For all of the massive budgets and unrelenting marketing via social media of current event movies, most of them still feel small. It’s not a surprise then that they lend themselves quite well to being watched on a TV screen. Kenneth Branagh’s latest film Death on the Nile, by contrast, is a BIG movie. It’s the kind of movie that fancies itself an epic like those of John Huston, William Wyler, and David Lean.
This is a movie that indulges in its own luxury and scope, for good and bad. Death on the Nile features stunning, painterly shots of the Nile riverbanks and exquisite sweeps of old dance clubs and luxurious boats that recall Branagh’s penchant for putting on a show as he did in his various Shakespeare adaptations and even his more recent franchise fair like his live-action adaptation of Cinderella (2014). One only wishes they were part of a better overall movie.
Too Long a Setup
It takes Death on the Nile about an hour to actually get the mystery going. Branagh indulges in the flair of extended dance sequences inside of a club, verbose dialogue that drones on and on, and even a backstory for Poirot to explain why he has a mustache. In the era where ambiguity is a sin and every choice is a psychological play, I guess Branagh felt it appropriate to let us know that Poirot got his face partly blown off in a WWI raid and his wife suggested he cover it with facial hair. The scene in the hospital bed where they talk about this is a weird mix of theatrical tragedy and latent humor that certainly doesn’t work at the moment and is ultimately given a schmaltzy payoff that in my mind, felt anti-climactic.
Branagh’s Eyes and Whiskers Carry the Show
Branagh and his Poirot try to carry the movie off of the auteur’s pure joy at being able to put on a French accent and waltz around with a big mustache. While I can’t comment on whether the French accent is authentic enough, I can say that Branagh revels in flaunting it (and even a little actual French) signaling that even after all these years, the man simply finds a happy place in theatrics. Sophie Okonedo’s Salome Otterbourne who brings a suspicious and biting attitude that plays perfectly alongside Poirot’s sheepish charm is the other major highlight. They have only a few scenes together but those are the ones that really sing in a movie that dozes in and out of interest often. So much of the film, by nature of the story’s construction, is stuck with the characters that one is left pining for more shots of the outside of the boat than the inside of it.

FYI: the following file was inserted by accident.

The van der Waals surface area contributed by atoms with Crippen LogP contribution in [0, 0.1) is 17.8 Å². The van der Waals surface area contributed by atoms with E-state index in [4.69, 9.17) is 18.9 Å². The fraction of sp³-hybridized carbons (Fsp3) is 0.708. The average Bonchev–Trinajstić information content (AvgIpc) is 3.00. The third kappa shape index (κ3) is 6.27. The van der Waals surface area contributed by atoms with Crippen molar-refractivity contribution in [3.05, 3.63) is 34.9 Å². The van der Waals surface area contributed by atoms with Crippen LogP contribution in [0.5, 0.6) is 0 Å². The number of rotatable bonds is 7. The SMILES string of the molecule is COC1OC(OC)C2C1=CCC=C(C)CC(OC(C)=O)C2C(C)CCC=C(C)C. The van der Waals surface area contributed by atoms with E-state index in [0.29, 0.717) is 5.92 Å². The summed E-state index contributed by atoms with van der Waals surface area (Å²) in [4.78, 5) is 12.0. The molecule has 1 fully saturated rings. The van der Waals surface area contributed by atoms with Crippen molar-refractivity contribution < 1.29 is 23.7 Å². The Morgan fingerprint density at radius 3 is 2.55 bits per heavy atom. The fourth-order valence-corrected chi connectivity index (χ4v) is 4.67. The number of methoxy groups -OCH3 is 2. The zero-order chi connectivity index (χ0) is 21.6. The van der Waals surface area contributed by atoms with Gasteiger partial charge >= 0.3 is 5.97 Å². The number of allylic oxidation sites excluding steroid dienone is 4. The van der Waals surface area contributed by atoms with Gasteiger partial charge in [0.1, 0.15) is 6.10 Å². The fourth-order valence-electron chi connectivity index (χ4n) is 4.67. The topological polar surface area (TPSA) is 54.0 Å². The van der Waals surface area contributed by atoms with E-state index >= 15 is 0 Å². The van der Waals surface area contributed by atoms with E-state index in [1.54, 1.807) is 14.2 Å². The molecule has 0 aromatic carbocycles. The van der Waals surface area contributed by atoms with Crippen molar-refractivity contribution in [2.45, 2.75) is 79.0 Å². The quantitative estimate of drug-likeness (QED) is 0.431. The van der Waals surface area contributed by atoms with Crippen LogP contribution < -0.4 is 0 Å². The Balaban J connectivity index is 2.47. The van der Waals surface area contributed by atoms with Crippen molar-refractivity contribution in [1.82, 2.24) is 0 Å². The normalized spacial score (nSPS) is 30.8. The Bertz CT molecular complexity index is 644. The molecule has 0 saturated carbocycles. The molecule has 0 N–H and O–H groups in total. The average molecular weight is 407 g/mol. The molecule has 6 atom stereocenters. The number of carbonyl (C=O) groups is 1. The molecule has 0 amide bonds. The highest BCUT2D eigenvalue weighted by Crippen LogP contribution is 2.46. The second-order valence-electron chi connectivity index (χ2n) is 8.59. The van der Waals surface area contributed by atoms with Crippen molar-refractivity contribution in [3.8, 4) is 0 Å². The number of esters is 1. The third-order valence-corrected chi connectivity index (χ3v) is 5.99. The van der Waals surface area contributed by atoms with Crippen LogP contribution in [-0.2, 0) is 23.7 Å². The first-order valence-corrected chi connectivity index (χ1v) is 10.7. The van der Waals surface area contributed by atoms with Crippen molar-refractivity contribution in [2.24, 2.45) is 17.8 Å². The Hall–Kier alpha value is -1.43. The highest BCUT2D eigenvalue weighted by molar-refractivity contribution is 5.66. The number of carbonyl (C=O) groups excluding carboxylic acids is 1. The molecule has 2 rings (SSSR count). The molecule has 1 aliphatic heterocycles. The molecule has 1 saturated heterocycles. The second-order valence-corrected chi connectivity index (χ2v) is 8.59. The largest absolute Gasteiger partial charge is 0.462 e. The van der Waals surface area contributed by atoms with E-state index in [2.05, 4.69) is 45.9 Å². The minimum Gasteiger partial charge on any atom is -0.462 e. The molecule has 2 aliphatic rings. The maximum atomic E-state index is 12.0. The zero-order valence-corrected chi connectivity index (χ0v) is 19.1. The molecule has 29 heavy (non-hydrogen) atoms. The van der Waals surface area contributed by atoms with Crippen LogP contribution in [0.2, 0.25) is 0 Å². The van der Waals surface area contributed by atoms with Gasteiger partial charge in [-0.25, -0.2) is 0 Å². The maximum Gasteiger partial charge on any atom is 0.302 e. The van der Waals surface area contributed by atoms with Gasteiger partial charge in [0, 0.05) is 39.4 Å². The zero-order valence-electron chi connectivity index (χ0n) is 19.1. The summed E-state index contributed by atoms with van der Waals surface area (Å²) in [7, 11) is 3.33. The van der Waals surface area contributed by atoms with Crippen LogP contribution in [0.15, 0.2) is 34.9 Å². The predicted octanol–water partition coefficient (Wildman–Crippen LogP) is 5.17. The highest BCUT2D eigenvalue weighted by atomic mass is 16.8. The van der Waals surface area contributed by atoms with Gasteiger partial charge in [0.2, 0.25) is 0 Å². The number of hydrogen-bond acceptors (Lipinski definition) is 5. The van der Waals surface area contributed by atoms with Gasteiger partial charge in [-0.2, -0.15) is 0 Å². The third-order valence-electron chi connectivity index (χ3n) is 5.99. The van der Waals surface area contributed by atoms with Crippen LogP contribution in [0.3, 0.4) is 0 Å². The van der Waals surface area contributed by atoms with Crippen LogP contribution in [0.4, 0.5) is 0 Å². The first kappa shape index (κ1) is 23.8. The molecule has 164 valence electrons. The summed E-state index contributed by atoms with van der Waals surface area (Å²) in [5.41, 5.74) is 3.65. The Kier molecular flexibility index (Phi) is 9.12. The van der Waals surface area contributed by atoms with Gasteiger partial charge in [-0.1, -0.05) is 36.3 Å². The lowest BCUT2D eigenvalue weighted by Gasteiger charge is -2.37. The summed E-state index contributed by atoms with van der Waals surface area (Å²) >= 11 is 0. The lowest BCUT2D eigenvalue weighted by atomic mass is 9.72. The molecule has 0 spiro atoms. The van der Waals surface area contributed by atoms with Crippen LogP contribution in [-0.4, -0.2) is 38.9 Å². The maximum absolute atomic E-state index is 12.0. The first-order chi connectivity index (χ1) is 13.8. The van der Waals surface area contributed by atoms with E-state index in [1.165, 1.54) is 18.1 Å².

DP Haris Zambarloukos and editor Úna Ní Donghaíle work together in a much more controlled and fluid manner that isn’t bogged down with slow-motion melodramatics the way their work in Belfast (2021) was. The photography of Egypts riverbanks is stunning and acts as a jolt of electricity every time the movie’s monotonous pendulum makes the eyelids get heavy. As the movie winds down it also thankfully pick up speed. It takes a while to get there though.
It might be strange to suggest that Death on the Nile values the setup and characters a little too much, but so much of this film’s flaws stem from the fact that Branagh’s main casting choices – Gal Gadot, Armie Hammer, Emma Mackey, Tom Bateman, Letitia Wright – are simply bad in this. There is such a wide gap between them and Branagh himself in the energy level, line delivery, and general immersive qualities. The more interesting castings – Annette Benning, Ali Faizal, and Russell Brand – are not given much to do and go through the motions.
Death on the Nile is certainly the better of the two Branagh films that have come out recently, but it relies too heavily on its director/actor being enamored with his own material. As much as Branagh tries he can’t steer this ship, botched with holes, to safety quickly enough.
Death on the Nile was released in theaters in the U.S. on February 11, 2022.
Did you see Death on the Nile? What were your thoughts? Let us know in the comments below!
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